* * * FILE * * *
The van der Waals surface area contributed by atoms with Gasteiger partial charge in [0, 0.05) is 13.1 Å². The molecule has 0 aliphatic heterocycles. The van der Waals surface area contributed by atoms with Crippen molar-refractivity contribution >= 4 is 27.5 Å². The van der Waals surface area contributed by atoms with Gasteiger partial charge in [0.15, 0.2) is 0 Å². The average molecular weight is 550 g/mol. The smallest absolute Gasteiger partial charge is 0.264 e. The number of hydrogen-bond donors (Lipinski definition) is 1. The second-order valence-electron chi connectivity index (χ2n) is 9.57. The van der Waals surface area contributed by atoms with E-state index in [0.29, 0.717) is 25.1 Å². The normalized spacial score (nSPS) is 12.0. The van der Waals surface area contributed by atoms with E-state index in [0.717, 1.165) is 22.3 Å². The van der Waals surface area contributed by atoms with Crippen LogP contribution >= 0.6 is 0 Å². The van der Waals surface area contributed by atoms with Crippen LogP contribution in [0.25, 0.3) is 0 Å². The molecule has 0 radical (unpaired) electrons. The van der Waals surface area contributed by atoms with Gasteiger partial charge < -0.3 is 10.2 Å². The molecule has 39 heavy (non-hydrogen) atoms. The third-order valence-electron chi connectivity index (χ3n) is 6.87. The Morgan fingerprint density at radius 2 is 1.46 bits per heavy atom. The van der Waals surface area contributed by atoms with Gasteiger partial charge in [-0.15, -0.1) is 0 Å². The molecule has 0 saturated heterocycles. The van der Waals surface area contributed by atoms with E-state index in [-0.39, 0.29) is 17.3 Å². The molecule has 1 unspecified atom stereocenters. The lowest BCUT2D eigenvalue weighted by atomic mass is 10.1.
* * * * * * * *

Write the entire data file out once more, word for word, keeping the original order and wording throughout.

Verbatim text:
The van der Waals surface area contributed by atoms with Gasteiger partial charge in [0, 0.05) is 13.1 Å². The molecule has 0 aliphatic heterocycles. The van der Waals surface area contributed by atoms with Crippen molar-refractivity contribution >= 4 is 27.5 Å². The van der Waals surface area contributed by atoms with Gasteiger partial charge in [0.15, 0.2) is 0 Å². The average molecular weight is 550 g/mol. The smallest absolute Gasteiger partial charge is 0.264 e. The number of hydrogen-bond donors (Lipinski definition) is 1. The second-order valence-electron chi connectivity index (χ2n) is 9.57. The van der Waals surface area contributed by atoms with E-state index in [0.29, 0.717) is 25.1 Å². The normalized spacial score (nSPS) is 12.0. The van der Waals surface area contributed by atoms with E-state index in [0.717, 1.165) is 22.3 Å². The van der Waals surface area contributed by atoms with Crippen LogP contribution >= 0.6 is 0 Å². The van der Waals surface area contributed by atoms with Crippen LogP contribution in [0.25, 0.3) is 0 Å². The molecule has 0 radical (unpaired) electrons. The van der Waals surface area contributed by atoms with Gasteiger partial charge < -0.3 is 10.2 Å². The molecule has 39 heavy (non-hydrogen) atoms. The third-order valence-electron chi connectivity index (χ3n) is 6.87. The Morgan fingerprint density at radius 2 is 1.46 bits per heavy atom. The van der Waals surface area contributed by atoms with Gasteiger partial charge in [-0.15, -0.1) is 0 Å². The molecule has 0 saturated heterocycles. The van der Waals surface area contributed by atoms with E-state index in [-0.39, 0.29) is 17.3 Å². The molecule has 1 unspecified atom stereocenters. The lowest BCUT2D eigenvalue weighted by atomic mass is 10.1.